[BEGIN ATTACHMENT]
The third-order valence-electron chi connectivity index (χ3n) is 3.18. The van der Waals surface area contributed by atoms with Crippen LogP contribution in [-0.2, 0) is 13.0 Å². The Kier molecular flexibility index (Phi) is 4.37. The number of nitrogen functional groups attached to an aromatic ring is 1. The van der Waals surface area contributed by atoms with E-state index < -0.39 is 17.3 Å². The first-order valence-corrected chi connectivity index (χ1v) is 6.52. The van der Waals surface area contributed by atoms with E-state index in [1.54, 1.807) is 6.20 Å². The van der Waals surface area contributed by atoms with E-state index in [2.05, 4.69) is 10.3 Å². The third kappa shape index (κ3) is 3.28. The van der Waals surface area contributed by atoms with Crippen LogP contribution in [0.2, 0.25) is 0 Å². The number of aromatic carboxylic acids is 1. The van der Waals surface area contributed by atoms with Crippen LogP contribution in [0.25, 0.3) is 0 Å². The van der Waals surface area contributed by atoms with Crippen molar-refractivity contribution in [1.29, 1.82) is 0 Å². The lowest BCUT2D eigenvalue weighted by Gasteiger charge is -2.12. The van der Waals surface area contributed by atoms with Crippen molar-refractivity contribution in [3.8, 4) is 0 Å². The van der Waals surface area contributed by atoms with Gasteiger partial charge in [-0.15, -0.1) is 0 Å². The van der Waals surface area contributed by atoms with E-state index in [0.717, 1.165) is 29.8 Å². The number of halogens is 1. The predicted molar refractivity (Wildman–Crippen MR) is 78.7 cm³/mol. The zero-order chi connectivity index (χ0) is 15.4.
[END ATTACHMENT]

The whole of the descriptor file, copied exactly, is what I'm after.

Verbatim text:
The third-order valence-electron chi connectivity index (χ3n) is 3.18. The van der Waals surface area contributed by atoms with Crippen LogP contribution in [-0.2, 0) is 13.0 Å². The Kier molecular flexibility index (Phi) is 4.37. The number of nitrogen functional groups attached to an aromatic ring is 1. The van der Waals surface area contributed by atoms with E-state index < -0.39 is 17.3 Å². The first-order valence-corrected chi connectivity index (χ1v) is 6.52. The van der Waals surface area contributed by atoms with E-state index in [1.54, 1.807) is 6.20 Å². The van der Waals surface area contributed by atoms with E-state index in [2.05, 4.69) is 10.3 Å². The third kappa shape index (κ3) is 3.28. The van der Waals surface area contributed by atoms with Crippen LogP contribution in [0.2, 0.25) is 0 Å². The number of aromatic carboxylic acids is 1. The van der Waals surface area contributed by atoms with Crippen LogP contribution in [0.25, 0.3) is 0 Å². The van der Waals surface area contributed by atoms with Crippen molar-refractivity contribution in [1.29, 1.82) is 0 Å². The lowest BCUT2D eigenvalue weighted by Gasteiger charge is -2.12. The van der Waals surface area contributed by atoms with Crippen molar-refractivity contribution in [3.8, 4) is 0 Å². The van der Waals surface area contributed by atoms with Gasteiger partial charge in [-0.15, -0.1) is 0 Å². The van der Waals surface area contributed by atoms with E-state index in [0.717, 1.165) is 29.8 Å². The number of halogens is 1. The predicted molar refractivity (Wildman–Crippen MR) is 78.7 cm³/mol. The zero-order chi connectivity index (χ0) is 15.4.